Monday, July 8, 2013

A Testimony, a Cupcake, and Oscillating Family Narratives

Today's not-so-favorite moments included . . .

. . .  finishing my Primary lesson ten minutes early, with the chorister (who was due to take the helm after me) no where in sight.  While the Primary president went in search of the chorister, I talked with the kids about what they did for the Fourth of July.  It may not have been the most spiritual Primary experience they've ever had, but it was better than listening to crickets, and I eventually tied it into quality time with family, which is our theme this month.

Today's favorite moments included . . .

. . . Joy actually uttering a sentence at the podium in church before losing her nerve and having me share the other few things she'd planned to say.  She's wanted to bear her testimony for months, and I'm proud of her for keeping at it until she succeeded (with a little help).

. . . eating a coconut cupcake my mom sent home from the cabin with us.  There were other flavors, too, but I like the coconut ones the best.

. . . taking a relaxing walk with my family at sundown.  At one point Anna tripped and then came running to Daddy for comfort.  By the time she reached him the pain and shock were gone, but she still wanted a hug from her favorite guy, so instead of a sniffling comfort-me hug she gave him a massive (for a toddler) bear hug.  It was cute.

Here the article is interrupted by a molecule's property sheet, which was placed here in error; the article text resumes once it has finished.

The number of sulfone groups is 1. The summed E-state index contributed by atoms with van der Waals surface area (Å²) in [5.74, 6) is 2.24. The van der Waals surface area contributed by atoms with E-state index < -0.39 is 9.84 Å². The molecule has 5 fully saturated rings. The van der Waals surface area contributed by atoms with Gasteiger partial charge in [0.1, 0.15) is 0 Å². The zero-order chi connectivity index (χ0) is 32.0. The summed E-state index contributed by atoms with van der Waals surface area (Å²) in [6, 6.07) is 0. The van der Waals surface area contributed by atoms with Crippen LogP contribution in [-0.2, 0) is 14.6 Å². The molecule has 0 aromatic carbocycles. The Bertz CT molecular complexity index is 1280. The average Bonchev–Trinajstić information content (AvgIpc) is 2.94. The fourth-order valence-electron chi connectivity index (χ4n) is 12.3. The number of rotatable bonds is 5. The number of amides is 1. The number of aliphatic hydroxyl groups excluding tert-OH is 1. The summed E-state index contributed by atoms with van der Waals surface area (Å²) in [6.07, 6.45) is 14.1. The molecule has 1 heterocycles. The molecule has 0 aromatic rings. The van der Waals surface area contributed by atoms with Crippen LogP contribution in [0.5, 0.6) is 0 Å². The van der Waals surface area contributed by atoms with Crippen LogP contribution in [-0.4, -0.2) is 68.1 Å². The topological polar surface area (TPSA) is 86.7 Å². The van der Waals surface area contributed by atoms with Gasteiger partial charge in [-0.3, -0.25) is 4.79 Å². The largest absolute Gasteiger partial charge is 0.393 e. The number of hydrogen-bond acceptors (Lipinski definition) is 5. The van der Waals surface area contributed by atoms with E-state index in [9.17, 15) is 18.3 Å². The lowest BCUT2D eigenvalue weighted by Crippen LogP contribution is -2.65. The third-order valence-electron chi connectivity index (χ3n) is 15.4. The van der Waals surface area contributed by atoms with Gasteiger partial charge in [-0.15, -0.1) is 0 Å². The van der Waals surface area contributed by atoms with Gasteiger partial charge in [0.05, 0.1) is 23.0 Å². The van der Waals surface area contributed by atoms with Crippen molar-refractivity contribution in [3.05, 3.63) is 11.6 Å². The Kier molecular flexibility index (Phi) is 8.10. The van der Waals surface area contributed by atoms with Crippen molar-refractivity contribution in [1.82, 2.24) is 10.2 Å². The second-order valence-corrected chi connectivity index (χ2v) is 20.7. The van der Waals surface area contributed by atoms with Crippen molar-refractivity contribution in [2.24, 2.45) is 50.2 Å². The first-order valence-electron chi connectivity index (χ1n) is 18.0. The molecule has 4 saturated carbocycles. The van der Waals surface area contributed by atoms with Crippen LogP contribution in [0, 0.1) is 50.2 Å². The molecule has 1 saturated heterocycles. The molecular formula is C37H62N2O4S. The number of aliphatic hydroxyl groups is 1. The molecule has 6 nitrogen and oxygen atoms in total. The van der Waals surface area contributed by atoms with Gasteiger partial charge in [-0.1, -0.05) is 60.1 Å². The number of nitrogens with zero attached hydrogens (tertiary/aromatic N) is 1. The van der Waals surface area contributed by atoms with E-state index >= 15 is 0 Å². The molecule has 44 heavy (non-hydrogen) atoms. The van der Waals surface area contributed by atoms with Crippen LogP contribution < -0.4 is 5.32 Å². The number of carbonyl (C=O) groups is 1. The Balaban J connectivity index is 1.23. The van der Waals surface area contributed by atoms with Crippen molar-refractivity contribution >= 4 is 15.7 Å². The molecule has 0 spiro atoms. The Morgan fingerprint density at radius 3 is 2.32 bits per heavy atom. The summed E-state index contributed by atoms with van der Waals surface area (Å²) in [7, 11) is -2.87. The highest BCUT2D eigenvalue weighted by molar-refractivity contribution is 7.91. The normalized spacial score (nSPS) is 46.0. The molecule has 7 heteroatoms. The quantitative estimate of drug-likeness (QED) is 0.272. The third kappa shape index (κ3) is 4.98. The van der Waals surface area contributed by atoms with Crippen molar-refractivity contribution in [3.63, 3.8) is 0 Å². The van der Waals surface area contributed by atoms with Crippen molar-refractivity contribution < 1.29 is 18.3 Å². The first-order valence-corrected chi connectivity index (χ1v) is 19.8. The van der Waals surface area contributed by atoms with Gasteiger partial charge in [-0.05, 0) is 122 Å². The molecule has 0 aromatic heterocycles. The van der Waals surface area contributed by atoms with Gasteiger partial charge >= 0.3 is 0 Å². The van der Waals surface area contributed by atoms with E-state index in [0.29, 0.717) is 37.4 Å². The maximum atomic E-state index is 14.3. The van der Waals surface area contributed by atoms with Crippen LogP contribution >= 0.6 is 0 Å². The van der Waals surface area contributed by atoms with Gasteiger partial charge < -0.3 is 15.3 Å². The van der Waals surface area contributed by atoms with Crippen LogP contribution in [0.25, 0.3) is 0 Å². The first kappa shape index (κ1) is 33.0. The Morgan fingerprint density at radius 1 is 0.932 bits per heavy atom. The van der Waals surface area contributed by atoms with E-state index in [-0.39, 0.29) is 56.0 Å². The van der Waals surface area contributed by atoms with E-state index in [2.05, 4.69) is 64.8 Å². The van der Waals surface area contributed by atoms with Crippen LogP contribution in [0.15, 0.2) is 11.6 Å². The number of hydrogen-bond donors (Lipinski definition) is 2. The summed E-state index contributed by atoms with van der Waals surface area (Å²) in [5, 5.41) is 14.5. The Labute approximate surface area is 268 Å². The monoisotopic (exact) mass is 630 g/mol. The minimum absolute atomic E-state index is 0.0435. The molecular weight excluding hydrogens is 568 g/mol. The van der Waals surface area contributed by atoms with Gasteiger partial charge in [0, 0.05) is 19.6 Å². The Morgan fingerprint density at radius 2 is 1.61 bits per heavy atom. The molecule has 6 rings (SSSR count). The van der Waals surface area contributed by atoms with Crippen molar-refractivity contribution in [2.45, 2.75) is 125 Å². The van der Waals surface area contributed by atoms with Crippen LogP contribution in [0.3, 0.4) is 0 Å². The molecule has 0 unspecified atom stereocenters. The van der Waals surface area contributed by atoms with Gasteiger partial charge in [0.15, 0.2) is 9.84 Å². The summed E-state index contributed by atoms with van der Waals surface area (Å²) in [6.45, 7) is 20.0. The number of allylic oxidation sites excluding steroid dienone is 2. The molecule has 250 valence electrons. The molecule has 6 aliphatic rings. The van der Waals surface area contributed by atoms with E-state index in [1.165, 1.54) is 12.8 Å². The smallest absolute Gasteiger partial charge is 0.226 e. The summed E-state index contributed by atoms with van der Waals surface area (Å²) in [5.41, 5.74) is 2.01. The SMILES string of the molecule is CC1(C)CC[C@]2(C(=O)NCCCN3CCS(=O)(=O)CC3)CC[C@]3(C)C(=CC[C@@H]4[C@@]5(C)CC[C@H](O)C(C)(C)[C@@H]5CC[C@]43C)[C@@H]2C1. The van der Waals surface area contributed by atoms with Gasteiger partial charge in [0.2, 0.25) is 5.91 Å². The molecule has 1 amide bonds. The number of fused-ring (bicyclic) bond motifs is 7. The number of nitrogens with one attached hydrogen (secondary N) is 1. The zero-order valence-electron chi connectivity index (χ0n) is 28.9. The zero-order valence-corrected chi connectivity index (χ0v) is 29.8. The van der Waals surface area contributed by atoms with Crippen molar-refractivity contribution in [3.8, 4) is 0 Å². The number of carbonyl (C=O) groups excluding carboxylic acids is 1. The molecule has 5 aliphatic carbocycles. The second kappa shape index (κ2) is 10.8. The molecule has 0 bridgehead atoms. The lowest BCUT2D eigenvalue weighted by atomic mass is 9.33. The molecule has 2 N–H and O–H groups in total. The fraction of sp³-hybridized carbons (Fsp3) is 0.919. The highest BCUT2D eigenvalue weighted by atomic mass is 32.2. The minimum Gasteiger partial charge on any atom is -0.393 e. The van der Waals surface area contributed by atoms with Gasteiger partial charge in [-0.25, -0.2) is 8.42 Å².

And another thing . . .

. . . this evening I read a New York Times article postulating that family narratives are closely linked to children's resilience and self-esteem.  The author cites a study that found that "the more children knew about their family’s history, the stronger their sense of control over their lives, the higher their self-esteem and the more successfully they believed their families functioned."  He said that hearing stories about where their grandparents grew up, how their parents met, how the family weathered good times and bad, etc., gives children a sense of belonging to something larger than themselves: a family that endures.  He added that of the three types of family narratives--constantly improving, on the decline, or oscillating--the most beneficial one is the third, which shows that the family enjoys good times and bounces back from bad ones.

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